This article was brought to you by Wenzel, whose fleece sleeping bags will keep your whole family feeling cozy on even the chilliest of autumn nights in any of these Ohio state parks.


With more than 70 state parks scattered across The Buckeye State, there are plenty of great options for outdoor exploring and camping in Ohio. But if you’re looking to avoid the crowds and set course for the road less traveled, we’ve gathered together an awesome list of the most overlooked and underrated state parks in Ohio.

We’ll kick things off with a few state parks that are indeed lesser-known, but still have a bit of a reputation around Ohio. Then we’ll steadily move into the truly hidden gems that eagerly await (and deserve) more visitors.

8 Overlooked Ohio State Parks to Take The Whole Family

1. Nelson-Kennedy Ledges State Park

Rock ledges at Nelson Kennedy Ledges State Park.

Image from The Dyrt camper Scott M.

This 167-acre park is an absolute treasure trove of stunning rock formations. The dramatic sandstone rock formations are covered and bisected by an abundance of tree roots and plant life. One could argue it resembles a miniature Angkor Wat; but this one sits just 45 miles outside of Cleveland.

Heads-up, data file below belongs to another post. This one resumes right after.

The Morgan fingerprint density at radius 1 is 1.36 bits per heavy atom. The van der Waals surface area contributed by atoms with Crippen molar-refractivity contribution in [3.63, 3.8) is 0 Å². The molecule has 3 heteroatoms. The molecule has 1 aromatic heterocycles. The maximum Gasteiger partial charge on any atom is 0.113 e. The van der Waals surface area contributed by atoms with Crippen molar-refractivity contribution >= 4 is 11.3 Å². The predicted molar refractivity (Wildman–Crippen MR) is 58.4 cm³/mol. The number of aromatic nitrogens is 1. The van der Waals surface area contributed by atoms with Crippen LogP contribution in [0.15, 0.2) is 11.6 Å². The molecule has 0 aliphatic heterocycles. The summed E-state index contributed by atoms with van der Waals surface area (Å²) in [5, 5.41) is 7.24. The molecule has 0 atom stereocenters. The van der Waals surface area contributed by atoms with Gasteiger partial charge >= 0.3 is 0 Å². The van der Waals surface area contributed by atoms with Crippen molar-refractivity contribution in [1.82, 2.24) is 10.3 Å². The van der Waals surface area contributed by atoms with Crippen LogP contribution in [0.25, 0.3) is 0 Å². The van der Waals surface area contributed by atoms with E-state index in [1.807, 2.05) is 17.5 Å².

This park is a great destination for hiking, where you can take in your scenic surroundings across 4 designated hiking trails that vary in difficulty from easy to difficult.

2. Kelleys Island State Park

A sprawling 677-acre park, which covers an impressive 25% of Kelleys Island itself. Situated in Lake Erie near the Ohio-Michigan border, this island getaway is just an hour from Sandusky and just about two hours from both Toledo and Cleveland.

If you’re looking for a relaxing and unique excursion, this may be your best bet. Kelleys Island state park is home to Inscription Rock, which is where visitors will find mysterious petroglyphs carved into a limestone boulder. The carvings are estimated to have originated around (or before) the 1600’s.

This is a great spot for families, with a relatively flat landscape that is littered with hiking trails, walking paths and even some fun mountain biking terrain. You’ll have easy access to a variety of outdoor activities like swimming, picnicking, fishing and boating. And thanks to the downtown area being just minutes from the park, you’ll also have all the modern conveniences your heart desires.